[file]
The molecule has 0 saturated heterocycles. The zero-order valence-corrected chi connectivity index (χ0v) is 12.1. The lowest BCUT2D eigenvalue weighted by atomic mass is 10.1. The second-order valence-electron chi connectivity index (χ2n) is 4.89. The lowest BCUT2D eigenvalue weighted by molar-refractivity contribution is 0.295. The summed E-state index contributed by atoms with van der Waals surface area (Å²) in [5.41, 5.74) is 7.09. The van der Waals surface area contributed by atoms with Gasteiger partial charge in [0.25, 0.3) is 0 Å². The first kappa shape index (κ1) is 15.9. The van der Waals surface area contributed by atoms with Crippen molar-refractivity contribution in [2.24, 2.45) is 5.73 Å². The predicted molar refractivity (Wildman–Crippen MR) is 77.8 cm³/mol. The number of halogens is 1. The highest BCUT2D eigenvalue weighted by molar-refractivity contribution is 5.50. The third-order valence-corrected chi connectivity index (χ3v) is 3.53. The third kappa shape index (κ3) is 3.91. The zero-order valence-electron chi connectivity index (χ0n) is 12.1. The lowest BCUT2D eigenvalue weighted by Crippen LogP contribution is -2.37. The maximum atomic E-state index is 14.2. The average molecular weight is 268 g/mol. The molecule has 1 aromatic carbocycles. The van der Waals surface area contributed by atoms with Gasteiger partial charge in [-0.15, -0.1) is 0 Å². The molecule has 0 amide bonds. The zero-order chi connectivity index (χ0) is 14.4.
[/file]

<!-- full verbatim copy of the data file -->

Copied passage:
The molecule has 0 saturated heterocycles. The zero-order valence-corrected chi connectivity index (χ0v) is 12.1. The lowest BCUT2D eigenvalue weighted by atomic mass is 10.1. The second-order valence-electron chi connectivity index (χ2n) is 4.89. The lowest BCUT2D eigenvalue weighted by molar-refractivity contribution is 0.295. The summed E-state index contributed by atoms with van der Waals surface area (Å²) in [5.41, 5.74) is 7.09. The van der Waals surface area contributed by atoms with Gasteiger partial charge in [0.25, 0.3) is 0 Å². The first kappa shape index (κ1) is 15.9. The van der Waals surface area contributed by atoms with Crippen molar-refractivity contribution in [2.24, 2.45) is 5.73 Å². The predicted molar refractivity (Wildman–Crippen MR) is 77.8 cm³/mol. The number of halogens is 1. The highest BCUT2D eigenvalue weighted by molar-refractivity contribution is 5.50. The third-order valence-corrected chi connectivity index (χ3v) is 3.53. The third kappa shape index (κ3) is 3.91. The zero-order valence-electron chi connectivity index (χ0n) is 12.1. The lowest BCUT2D eigenvalue weighted by Crippen LogP contribution is -2.37. The maximum atomic E-state index is 14.2. The average molecular weight is 268 g/mol. The molecule has 1 aromatic carbocycles. The van der Waals surface area contributed by atoms with Gasteiger partial charge in [-0.15, -0.1) is 0 Å². The molecule has 0 amide bonds. The zero-order chi connectivity index (χ0) is 14.4.